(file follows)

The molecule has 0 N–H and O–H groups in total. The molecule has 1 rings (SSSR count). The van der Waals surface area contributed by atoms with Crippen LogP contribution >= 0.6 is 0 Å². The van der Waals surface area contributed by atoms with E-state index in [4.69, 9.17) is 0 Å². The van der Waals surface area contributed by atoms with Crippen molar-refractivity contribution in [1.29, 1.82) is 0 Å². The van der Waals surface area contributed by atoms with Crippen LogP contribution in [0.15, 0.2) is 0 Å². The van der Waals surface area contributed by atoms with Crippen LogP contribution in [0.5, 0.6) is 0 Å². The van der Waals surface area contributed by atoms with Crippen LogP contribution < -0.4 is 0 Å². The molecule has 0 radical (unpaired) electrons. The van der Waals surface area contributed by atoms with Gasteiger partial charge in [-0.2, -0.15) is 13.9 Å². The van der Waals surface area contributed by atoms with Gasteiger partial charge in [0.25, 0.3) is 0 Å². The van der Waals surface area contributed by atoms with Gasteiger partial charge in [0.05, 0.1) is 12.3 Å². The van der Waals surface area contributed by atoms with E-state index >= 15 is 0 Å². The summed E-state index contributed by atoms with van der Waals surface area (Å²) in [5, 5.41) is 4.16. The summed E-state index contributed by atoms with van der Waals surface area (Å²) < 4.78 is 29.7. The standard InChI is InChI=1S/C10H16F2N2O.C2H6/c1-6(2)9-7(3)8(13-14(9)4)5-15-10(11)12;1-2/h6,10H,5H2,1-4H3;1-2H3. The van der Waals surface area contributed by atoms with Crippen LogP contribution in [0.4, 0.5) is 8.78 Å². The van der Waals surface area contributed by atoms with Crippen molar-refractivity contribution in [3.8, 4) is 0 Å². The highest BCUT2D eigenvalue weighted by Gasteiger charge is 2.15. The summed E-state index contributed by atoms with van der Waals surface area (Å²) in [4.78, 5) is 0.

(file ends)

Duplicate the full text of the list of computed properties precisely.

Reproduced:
The molecule has 0 N–H and O–H groups in total. The molecule has 1 rings (SSSR count). The van der Waals surface area contributed by atoms with Crippen LogP contribution >= 0.6 is 0 Å². The van der Waals surface area contributed by atoms with E-state index in [4.69, 9.17) is 0 Å². The van der Waals surface area contributed by atoms with Crippen molar-refractivity contribution in [1.29, 1.82) is 0 Å². The van der Waals surface area contributed by atoms with Crippen LogP contribution in [0.15, 0.2) is 0 Å². The van der Waals surface area contributed by atoms with Crippen LogP contribution in [0.5, 0.6) is 0 Å². The van der Waals surface area contributed by atoms with Crippen LogP contribution < -0.4 is 0 Å². The molecule has 0 radical (unpaired) electrons. The van der Waals surface area contributed by atoms with Gasteiger partial charge in [-0.2, -0.15) is 13.9 Å². The van der Waals surface area contributed by atoms with Gasteiger partial charge in [0.25, 0.3) is 0 Å². The van der Waals surface area contributed by atoms with Gasteiger partial charge in [0.05, 0.1) is 12.3 Å². The van der Waals surface area contributed by atoms with E-state index >= 15 is 0 Å². The summed E-state index contributed by atoms with van der Waals surface area (Å²) in [5, 5.41) is 4.16. The summed E-state index contributed by atoms with van der Waals surface area (Å²) < 4.78 is 29.7. The standard InChI is InChI=1S/C10H16F2N2O.C2H6/c1-6(2)9-7(3)8(13-14(9)4)5-15-10(11)12;1-2/h6,10H,5H2,1-4H3;1-2H3. The van der Waals surface area contributed by atoms with Crippen LogP contribution in [0.4, 0.5) is 8.78 Å². The van der Waals surface area contributed by atoms with Crippen molar-refractivity contribution in [3.8, 4) is 0 Å². The highest BCUT2D eigenvalue weighted by Gasteiger charge is 2.15. The summed E-state index contributed by atoms with van der Waals surface area (Å²) in [4.78, 5) is 0.